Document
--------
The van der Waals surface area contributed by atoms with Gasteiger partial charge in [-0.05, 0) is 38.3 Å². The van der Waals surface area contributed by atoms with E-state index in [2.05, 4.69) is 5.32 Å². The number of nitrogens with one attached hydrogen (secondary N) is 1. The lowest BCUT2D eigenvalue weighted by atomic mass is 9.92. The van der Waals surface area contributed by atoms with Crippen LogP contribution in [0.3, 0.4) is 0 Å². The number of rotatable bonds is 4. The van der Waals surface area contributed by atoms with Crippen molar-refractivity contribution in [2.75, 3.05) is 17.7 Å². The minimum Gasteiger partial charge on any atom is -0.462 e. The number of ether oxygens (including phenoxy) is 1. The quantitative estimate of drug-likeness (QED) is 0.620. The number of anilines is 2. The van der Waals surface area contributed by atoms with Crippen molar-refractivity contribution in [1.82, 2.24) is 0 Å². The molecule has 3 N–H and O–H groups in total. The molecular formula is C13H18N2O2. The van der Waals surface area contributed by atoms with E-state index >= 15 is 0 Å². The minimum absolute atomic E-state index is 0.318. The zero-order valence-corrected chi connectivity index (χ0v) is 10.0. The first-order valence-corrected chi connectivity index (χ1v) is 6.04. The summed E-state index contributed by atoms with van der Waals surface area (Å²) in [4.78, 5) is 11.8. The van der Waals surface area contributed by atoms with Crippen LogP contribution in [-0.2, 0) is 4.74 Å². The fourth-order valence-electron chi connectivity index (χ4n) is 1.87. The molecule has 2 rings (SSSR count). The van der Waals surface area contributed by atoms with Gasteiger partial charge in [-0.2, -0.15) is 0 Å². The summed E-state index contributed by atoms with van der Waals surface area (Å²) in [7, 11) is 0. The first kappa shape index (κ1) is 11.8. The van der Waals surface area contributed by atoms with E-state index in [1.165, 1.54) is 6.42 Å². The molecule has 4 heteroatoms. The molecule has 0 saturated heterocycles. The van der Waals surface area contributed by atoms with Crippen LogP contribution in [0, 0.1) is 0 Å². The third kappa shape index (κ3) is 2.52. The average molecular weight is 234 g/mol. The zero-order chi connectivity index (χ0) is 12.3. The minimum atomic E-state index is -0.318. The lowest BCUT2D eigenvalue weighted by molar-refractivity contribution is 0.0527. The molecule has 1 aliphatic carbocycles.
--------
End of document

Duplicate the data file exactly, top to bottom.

The van der Waals surface area contributed by atoms with Gasteiger partial charge in [-0.05, 0) is 38.3 Å². The van der Waals surface area contributed by atoms with E-state index in [2.05, 4.69) is 5.32 Å². The number of nitrogens with one attached hydrogen (secondary N) is 1. The lowest BCUT2D eigenvalue weighted by atomic mass is 9.92. The van der Waals surface area contributed by atoms with Crippen LogP contribution in [0.3, 0.4) is 0 Å². The number of rotatable bonds is 4. The van der Waals surface area contributed by atoms with Crippen molar-refractivity contribution in [2.75, 3.05) is 17.7 Å². The minimum Gasteiger partial charge on any atom is -0.462 e. The number of ether oxygens (including phenoxy) is 1. The quantitative estimate of drug-likeness (QED) is 0.620. The number of anilines is 2. The van der Waals surface area contributed by atoms with Crippen molar-refractivity contribution in [1.82, 2.24) is 0 Å². The molecule has 3 N–H and O–H groups in total. The molecular formula is C13H18N2O2. The van der Waals surface area contributed by atoms with E-state index >= 15 is 0 Å². The minimum absolute atomic E-state index is 0.318. The zero-order valence-corrected chi connectivity index (χ0v) is 10.0. The first-order valence-corrected chi connectivity index (χ1v) is 6.04. The summed E-state index contributed by atoms with van der Waals surface area (Å²) in [4.78, 5) is 11.8. The van der Waals surface area contributed by atoms with Crippen LogP contribution in [-0.2, 0) is 4.74 Å². The fourth-order valence-electron chi connectivity index (χ4n) is 1.87. The molecule has 2 rings (SSSR count). The van der Waals surface area contributed by atoms with Gasteiger partial charge in [-0.2, -0.15) is 0 Å². The summed E-state index contributed by atoms with van der Waals surface area (Å²) in [7, 11) is 0. The first kappa shape index (κ1) is 11.8. The van der Waals surface area contributed by atoms with E-state index in [1.165, 1.54) is 6.42 Å². The molecule has 4 heteroatoms. The molecule has 0 saturated heterocycles. The van der Waals surface area contributed by atoms with Crippen LogP contribution in [0, 0.1) is 0 Å². The third kappa shape index (κ3) is 2.52. The average molecular weight is 234 g/mol. The zero-order chi connectivity index (χ0) is 12.3. The minimum atomic E-state index is -0.318. The lowest BCUT2D eigenvalue weighted by molar-refractivity contribution is 0.0527. The molecule has 1 aliphatic carbocycles.